2 cheap shares I’d buy as the FTSE 100 hovers around 8,000 points

Mature black couple enjoying shopping together in UK high street

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Investing in cheap shares is a great way to secure big future returns due to their significant growth potential. However, as the FTSE 100 flirts with new highs above the 8,000 point barrier, careful stock picking is arguably more important than ever.

I’ve been searching the UK’s blue-chip benchmark for value investment opportunities. There are two undervalued dividend stocks that I’d consider buying today if I had some spare cash to deploy.

The Footsie companies I’m referring to are Persimmon (LSE:PSN) and Schroders (LSE:SDR).


Investing in one of Britain’s largest housebuilders might not be an obvious choice in a year when house prices are expected to tumble. However, a 41% fall in the Persimmon share price over the past 12 months has pushed the company’s dividend to sky-high levels.

At 16.66% today, the stock now boasts the top dividend yield in the FTSE 100 index by a considerable margin.

A chronic lack of supply in the UK’s housing market means housebuilders have a crucial role to play in the future.

There’s a British penchant for home ownership. I think this should continue to act as a tailwind for housing demand and prices over the long term. In turn, that should provide support for the Persimmon share price in the coming years.

However, near-term risks cloud the outlook somewhat. A standoff between buyers and sellers could create conditions in which house building activity stagnates.

In addition, there are challenges posed by rising interest rates and rising building costs. Ultimately, the dividend could come under threat if the company’s cash flow takes a hit this year.

Overall, I view Persimmon shares as a fairly high-risk play at present. Offsetting the risks is a downtrodden valuation, seen in a price-to-earnings ratio of 6.15. This metric suggests today’s share price presents a bargain investment opportunity.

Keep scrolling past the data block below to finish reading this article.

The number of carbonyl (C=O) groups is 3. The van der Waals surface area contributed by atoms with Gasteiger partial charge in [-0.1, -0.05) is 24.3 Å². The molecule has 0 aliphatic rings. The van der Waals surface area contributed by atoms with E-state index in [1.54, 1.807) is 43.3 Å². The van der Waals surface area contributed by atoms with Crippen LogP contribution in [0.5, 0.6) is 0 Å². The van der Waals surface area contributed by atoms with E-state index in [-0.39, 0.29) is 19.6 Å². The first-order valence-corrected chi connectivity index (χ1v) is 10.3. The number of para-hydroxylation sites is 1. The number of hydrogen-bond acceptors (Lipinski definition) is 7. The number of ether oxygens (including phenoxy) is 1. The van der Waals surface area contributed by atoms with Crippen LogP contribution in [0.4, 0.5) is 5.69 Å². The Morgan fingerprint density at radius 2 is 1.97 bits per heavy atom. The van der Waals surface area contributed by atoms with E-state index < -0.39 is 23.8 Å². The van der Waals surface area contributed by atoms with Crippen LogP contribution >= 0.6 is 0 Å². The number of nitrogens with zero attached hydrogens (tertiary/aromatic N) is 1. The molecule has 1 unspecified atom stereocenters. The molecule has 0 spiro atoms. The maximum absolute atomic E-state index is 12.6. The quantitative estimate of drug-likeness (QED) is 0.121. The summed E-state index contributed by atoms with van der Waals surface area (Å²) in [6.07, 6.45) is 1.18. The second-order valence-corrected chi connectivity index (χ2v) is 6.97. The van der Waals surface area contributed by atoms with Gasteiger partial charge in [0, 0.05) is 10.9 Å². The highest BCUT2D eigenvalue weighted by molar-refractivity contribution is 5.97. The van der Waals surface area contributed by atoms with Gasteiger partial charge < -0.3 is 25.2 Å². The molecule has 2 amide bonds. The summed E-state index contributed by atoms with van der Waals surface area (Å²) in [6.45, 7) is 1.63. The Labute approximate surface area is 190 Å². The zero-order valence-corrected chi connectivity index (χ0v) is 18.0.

If I had some spare cash, I’d pound cost average by investing small amounts in the company’s shares at regular intervals to smooth out any near-term volatility.


This multinational asset management company has also underperformed over the past year. The Schroders share price declined 23% in the past 12 months. On the other hand, a strong dividend yield of 4.21% boosts the stock’s passive income appeal.

After a big fall, I think Schroders shares look cheap at present. But it’s important to look into the weeds first. The firm’s assets under management (AUM) slumped in the third quarter to 30 September 2022, from £773.4bn to £752.4bn. At first glance, this doesn’t look like good news.

However, much of the reduction can be explained by the £20bn fall in AUM for the group’s pensions solutions business. The primary cause behind this was the near collapse of the liability driven investment market that resulted from the disastrous ‘mini’ budget last year.

Thankfully, that financial instability is in the rear view mirror. Looking ahead, I think the asset manager’s focus on higher-margin asset classes, sustainability, and technology investments should help the stock continue its recent positive trajectory.

Granted, a stock market crash would likely diminish my hopes of a share price recovery. However, few companies are immune in such circumstances. With some spare cash, I’d invest in Schroders shares today.

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